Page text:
Do you or someone you know have the following?
- Deviated septum
- Nasal polyps
- Rhinitis allergies
- Nasal congestion
- Broken nose from sports injuries
- Benign Tumors
If you have any of the above, I do not have to tell you that breathing through your nose is difficult. You probably have already become a â€˜mouth breatherâ€™. I have great empathy for you. My husband has a deviated septum and exhaling through his nose while swimming is an issue for him. Of course, he would love to â€˜swim breatheâ€™. Exhaling properly from his nose while swimming is difficult as well as it is for other people with any of the other listed issues.
How does one swim when you have a restricted nose passage? I have a few suggestionsâ€¦
The first is, to swim the breast stroke, side stroke, or back stroke. All of these strokes will leave your mouth (mostly) free to breathe. All of these strokes are good cardio and will keep you fit.
I know you would like to do the freestyle. It is a lovely stroke to behold. You can still do the freestyle stroke-while breathing from your mouth only. Exhale gently from the mouth. Turn your head to the side to take a breath of air. I learn this from hubby! (You can teach old dog new tricks)!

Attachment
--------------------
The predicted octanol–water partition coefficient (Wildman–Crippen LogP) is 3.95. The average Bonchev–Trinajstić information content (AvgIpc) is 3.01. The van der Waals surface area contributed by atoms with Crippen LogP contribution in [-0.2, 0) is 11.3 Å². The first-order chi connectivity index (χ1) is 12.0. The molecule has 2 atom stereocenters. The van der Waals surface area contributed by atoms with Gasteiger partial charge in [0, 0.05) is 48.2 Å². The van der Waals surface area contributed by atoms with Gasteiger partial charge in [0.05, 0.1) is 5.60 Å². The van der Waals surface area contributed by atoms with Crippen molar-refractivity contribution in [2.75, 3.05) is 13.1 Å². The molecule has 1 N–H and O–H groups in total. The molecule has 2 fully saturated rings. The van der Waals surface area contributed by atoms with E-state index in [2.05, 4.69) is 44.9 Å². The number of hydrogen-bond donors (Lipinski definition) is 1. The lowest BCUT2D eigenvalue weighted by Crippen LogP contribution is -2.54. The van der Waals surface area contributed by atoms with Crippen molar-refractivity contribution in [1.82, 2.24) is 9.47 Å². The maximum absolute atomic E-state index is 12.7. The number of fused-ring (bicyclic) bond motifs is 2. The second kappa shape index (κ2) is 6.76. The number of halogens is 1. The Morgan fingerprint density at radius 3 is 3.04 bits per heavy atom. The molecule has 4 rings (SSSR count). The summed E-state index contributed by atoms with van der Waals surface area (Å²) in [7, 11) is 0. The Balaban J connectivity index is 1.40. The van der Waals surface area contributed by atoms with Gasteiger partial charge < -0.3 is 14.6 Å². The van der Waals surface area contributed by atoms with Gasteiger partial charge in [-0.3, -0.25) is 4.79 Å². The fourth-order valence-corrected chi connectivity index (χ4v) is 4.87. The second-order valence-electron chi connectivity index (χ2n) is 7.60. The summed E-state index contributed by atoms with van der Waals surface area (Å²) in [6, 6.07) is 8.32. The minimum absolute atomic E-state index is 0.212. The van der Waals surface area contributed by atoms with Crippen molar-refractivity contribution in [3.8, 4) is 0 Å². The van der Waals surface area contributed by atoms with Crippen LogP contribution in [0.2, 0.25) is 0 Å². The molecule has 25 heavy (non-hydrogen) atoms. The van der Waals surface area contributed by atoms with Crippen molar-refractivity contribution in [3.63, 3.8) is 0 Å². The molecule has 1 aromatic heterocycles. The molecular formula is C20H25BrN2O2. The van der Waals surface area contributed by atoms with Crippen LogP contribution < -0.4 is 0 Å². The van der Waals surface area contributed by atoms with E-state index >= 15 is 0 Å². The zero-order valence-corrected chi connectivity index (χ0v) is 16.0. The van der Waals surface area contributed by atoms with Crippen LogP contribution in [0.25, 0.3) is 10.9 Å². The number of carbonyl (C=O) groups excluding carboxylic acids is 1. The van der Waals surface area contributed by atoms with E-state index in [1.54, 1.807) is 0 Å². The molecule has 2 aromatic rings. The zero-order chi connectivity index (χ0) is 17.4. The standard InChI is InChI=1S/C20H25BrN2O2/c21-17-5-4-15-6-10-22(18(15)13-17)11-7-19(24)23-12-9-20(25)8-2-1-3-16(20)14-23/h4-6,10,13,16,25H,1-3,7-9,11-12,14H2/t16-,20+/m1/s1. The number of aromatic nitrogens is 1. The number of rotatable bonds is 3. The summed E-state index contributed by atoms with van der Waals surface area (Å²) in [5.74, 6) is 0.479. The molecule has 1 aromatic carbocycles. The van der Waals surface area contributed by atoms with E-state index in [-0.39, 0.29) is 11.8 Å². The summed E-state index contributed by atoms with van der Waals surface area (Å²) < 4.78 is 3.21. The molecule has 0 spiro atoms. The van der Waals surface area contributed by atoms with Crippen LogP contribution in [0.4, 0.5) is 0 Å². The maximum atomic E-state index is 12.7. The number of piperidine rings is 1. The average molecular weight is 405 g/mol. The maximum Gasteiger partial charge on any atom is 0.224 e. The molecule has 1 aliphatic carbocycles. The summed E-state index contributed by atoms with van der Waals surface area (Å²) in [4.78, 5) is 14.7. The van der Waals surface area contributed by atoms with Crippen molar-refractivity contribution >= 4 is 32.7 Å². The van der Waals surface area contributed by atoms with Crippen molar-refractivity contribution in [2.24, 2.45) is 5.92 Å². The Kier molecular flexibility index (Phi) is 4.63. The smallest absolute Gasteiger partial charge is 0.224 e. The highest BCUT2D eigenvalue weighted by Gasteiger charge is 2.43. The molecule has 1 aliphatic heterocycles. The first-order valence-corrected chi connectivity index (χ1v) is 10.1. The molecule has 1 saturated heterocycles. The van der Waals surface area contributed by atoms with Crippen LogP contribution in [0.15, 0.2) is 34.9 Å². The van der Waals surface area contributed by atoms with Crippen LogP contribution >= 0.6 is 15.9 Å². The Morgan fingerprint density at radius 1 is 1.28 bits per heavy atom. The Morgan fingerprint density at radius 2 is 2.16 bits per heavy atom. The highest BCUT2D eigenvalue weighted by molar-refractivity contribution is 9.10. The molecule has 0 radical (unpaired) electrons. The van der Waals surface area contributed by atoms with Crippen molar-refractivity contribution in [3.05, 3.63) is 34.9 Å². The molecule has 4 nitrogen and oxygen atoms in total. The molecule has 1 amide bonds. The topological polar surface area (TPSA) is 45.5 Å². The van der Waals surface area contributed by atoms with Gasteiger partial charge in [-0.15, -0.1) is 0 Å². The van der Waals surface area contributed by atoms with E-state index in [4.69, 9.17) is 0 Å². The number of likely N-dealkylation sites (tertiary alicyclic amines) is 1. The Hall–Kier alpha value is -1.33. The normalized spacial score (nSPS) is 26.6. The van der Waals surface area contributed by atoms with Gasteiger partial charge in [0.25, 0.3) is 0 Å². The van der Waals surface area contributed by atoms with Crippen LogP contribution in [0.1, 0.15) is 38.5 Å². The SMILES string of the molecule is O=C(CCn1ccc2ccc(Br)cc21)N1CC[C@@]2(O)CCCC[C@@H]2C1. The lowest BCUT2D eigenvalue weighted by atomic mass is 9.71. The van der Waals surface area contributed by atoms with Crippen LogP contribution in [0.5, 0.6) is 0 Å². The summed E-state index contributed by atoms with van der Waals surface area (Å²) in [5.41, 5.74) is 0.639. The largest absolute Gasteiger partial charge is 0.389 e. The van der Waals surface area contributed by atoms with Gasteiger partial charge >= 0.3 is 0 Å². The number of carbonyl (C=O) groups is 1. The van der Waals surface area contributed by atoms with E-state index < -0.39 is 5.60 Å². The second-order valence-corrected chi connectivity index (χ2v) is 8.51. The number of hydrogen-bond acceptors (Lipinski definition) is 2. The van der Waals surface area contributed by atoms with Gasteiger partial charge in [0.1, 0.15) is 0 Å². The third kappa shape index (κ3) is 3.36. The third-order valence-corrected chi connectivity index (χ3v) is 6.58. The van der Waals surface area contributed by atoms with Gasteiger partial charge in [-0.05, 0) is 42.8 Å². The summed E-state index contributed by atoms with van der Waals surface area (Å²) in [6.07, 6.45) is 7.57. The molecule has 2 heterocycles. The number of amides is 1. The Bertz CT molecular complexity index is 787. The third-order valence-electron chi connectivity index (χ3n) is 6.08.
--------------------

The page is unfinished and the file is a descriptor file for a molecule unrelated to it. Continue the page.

Another way to do make this work is to invest in a good-quality snorkel mask. Once you learn how to use your snorkel mask, your life will be much simpler when doing the freestyle stroke.
Another suggestion is to invest in nose clips. (They are not called nose plugs. Yes, I am a purist). There are many, many kinds of nose clips. They are inexpensive and made by many companies. Find a pair that are comfortable for you and fit your nose properly. Many competitive swimmers wear nose clips when doing the back stroke.
Stay tuned for more articles about swimming with nose restrictions!
If you have any questions regarding your nose issues or concerns during swimming, consult with your health care professional.
Guest post by Barbie Nelis